Profitability is the ultimate goal of every company and it’s the reason we’re doing business in the first place. Products and services need to move and money needs to be made so at the end of the day, your family can have what it needs to survive and thrive. But when times get tough, you may need to cut costs in order to keep profits flowing. Sometimes this means making very tough decisions. Everyone will have to decide what it means to cut costs, but there are some cost cutting no-nos to keep in mind when these difficult choices have to be made.

1. Wages

First, one of the hardest to recover from cost cutting decisions you can make is to cut wages. Even if it is only a short-term decision, your employees will be unhappy with your decision to cut their pay. As it directly impacts their lives negatively which eventually shows up in the workplace in many difficult to manage ways. You may be forcing your employees to cut back on things that make them happy in their personal life or worse, things they need. There is always a natural attrition that follows cutbacks to wages as those who are absolutely dependent on their full salary are forced to seek well paying work elsewhere. In this case it’s realistic to expect that you might actually lose some of your best people. Nothing tells employees that the company is having major problems like wage cuts and when this gets out into the broader community speculation and gossip do the rest of the damage. Cutting wages hurts profitability in the long run because when you do recover you have to hire and train new people, which is a very expensive process.

2. Quality

Next, it is unwise to sacrifice on quality. If you suddenly start offering your products made using cheaper materials or lesser services, your customers will notice. If the quality difference is very noticeable they may even be turned off your business completely. While this may seem harsh, it is a busy world and people don’t like to be surprised or under whelmed. They are looking for reliability and constancy and if they don’t find it with your business, they will look elsewhere for it. When you’ve set the standard for your services or products you need to maintain that level of quality at all cost and if you can’t then you must find ways to at least increase value.

3. Cleanliness

Nothing shrieks failing business louder than grubby and run down. Few people want to walk into let alone eat in a restaurant that has filthy windows, sticky floors or dirty furniture. Making sure your people have a clean place to work, drive cleaned vehicles or wear smart clean uniforms is important for your customers as much as it is for the esteem of your employees.  It’s important to keep in mind here the difference between old and unclean. You don’t have to replace old with new to maintain cleanliness. Walk into a museum and you see old relics and objects that have been carefully cleaned and preserved for posterity, the environment is clean.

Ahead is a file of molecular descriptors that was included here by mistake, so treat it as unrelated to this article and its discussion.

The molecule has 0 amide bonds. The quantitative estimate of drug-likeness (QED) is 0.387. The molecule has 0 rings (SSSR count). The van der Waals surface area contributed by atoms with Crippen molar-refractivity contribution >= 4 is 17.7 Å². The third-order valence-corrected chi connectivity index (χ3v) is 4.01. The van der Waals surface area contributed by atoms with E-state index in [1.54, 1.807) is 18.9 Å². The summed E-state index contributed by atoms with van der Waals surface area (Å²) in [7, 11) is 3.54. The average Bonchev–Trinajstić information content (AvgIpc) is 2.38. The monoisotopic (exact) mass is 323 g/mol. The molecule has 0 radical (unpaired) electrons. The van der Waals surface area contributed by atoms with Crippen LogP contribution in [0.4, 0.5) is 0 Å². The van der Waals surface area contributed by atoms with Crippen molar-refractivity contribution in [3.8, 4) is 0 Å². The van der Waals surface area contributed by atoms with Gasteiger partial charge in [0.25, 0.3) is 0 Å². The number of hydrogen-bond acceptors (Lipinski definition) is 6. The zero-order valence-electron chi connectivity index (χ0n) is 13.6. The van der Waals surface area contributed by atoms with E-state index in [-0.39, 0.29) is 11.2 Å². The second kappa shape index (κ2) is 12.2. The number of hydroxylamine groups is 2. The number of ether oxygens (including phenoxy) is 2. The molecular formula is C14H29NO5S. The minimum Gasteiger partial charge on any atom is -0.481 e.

4. Marketing

When things aren’t as bright as you’d hope, it’s vital that you remain connected with your market. Sending communications to your existing customers reassures they that you’re available when ever they’re ready to buy from you again and more importantly reminds them or inspires them to buy from you right away. Keeping your prospects active through marketing campaigns means that you’ve always got potential customers ready to be converted. Whilst running promotions where people in your target market are mostly found keeps your brand front of mind. Invisibility is death in any industry. Visibility through marketing is what makes your existence real to your customers and prospects. Cutting back on your marketing activities is only of any value if what you’re cutting are the campaigns that aren’t working. Otherwise you need to be putting as many messages in front of people who are like your customers as you can.

5. Education

Read the biography of any successful individual and they’ll tell you that it was the mentor, teacher, coach, book or course they studied that gave them the edge over their rivals. It’s the same for us all, education that extra bit of knowledge or skill that we have over the next person that makes us the better, different, expert. Investing in education for yourself, your employees and teams always increases the value of your organization. Through in-house expertise, the added value given to customers, the innovation incorporated into your offerings, the operational efficiencies your team creates and hundreds of other side effects that learning adds. When you cut education spending your in-house innovation and creativity declines, communication and interactions inside your organization and with outside parties, such as customers, partners and suppliers are less harmonious which over time erodes the good will and good name of your brand.

Each of these areas when cut will impact on your business profitability. In the beginning your reporting will look fantastic for the shareholders or owners of your business, however after a relatively short space of time you’ll see a steady virtually unstoppable decline that will require major injections of capital to reverse.

Investigate ways to maintain each of these areas in your business during hard times so that when the good times come you have everything you need in place to out manoeuvre your competitors and have great profitability.